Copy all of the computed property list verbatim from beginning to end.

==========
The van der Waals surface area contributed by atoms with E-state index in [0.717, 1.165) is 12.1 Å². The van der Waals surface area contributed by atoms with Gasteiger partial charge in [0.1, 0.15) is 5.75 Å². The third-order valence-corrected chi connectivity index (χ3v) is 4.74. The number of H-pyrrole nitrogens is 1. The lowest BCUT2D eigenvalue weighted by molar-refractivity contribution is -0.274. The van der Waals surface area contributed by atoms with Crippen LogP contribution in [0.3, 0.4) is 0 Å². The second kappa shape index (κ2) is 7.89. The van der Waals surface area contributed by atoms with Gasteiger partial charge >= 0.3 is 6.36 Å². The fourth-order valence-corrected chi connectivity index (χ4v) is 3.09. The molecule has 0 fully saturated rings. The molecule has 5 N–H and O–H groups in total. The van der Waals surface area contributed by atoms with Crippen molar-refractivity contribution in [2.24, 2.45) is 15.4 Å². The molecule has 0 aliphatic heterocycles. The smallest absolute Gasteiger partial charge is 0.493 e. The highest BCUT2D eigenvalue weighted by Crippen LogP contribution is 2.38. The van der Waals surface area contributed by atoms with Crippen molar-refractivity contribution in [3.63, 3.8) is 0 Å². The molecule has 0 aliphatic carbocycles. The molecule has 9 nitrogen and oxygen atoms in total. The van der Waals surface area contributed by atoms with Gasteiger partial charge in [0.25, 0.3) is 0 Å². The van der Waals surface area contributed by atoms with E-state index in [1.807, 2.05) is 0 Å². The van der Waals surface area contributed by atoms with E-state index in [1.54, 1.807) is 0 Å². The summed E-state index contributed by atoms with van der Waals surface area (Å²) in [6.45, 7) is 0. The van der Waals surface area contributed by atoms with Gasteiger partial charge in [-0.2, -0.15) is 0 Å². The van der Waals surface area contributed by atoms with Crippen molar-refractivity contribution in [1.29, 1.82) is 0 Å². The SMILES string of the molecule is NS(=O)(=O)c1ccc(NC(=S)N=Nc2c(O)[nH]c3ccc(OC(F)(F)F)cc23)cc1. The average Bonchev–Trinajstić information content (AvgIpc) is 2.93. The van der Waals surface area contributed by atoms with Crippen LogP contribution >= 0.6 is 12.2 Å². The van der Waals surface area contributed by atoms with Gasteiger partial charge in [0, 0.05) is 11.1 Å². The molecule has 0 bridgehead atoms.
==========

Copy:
The van der Waals surface area contributed by atoms with E-state index in [0.717, 1.165) is 12.1 Å². The van der Waals surface area contributed by atoms with Gasteiger partial charge in [0.1, 0.15) is 5.75 Å². The third-order valence-corrected chi connectivity index (χ3v) is 4.74. The number of H-pyrrole nitrogens is 1. The lowest BCUT2D eigenvalue weighted by molar-refractivity contribution is -0.274. The van der Waals surface area contributed by atoms with Crippen LogP contribution in [0.3, 0.4) is 0 Å². The second kappa shape index (κ2) is 7.89. The van der Waals surface area contributed by atoms with Gasteiger partial charge >= 0.3 is 6.36 Å². The fourth-order valence-corrected chi connectivity index (χ4v) is 3.09. The molecule has 0 fully saturated rings. The molecule has 5 N–H and O–H groups in total. The van der Waals surface area contributed by atoms with Crippen molar-refractivity contribution in [2.24, 2.45) is 15.4 Å². The molecule has 0 aliphatic heterocycles. The smallest absolute Gasteiger partial charge is 0.493 e. The highest BCUT2D eigenvalue weighted by Crippen LogP contribution is 2.38. The van der Waals surface area contributed by atoms with Crippen molar-refractivity contribution in [3.63, 3.8) is 0 Å². The molecule has 0 aliphatic carbocycles. The molecule has 9 nitrogen and oxygen atoms in total. The van der Waals surface area contributed by atoms with Gasteiger partial charge in [0.25, 0.3) is 0 Å². The van der Waals surface area contributed by atoms with E-state index in [1.807, 2.05) is 0 Å². The van der Waals surface area contributed by atoms with E-state index in [1.54, 1.807) is 0 Å². The summed E-state index contributed by atoms with van der Waals surface area (Å²) in [6.45, 7) is 0. The van der Waals surface area contributed by atoms with Gasteiger partial charge in [-0.2, -0.15) is 0 Å². The van der Waals surface area contributed by atoms with Crippen molar-refractivity contribution in [1.29, 1.82) is 0 Å². The SMILES string of the molecule is NS(=O)(=O)c1ccc(NC(=S)N=Nc2c(O)[nH]c3ccc(OC(F)(F)F)cc23)cc1. The average Bonchev–Trinajstić information content (AvgIpc) is 2.93. The van der Waals surface area contributed by atoms with Crippen LogP contribution >= 0.6 is 12.2 Å². The van der Waals surface area contributed by atoms with Gasteiger partial charge in [0, 0.05) is 11.1 Å². The molecule has 0 bridgehead atoms.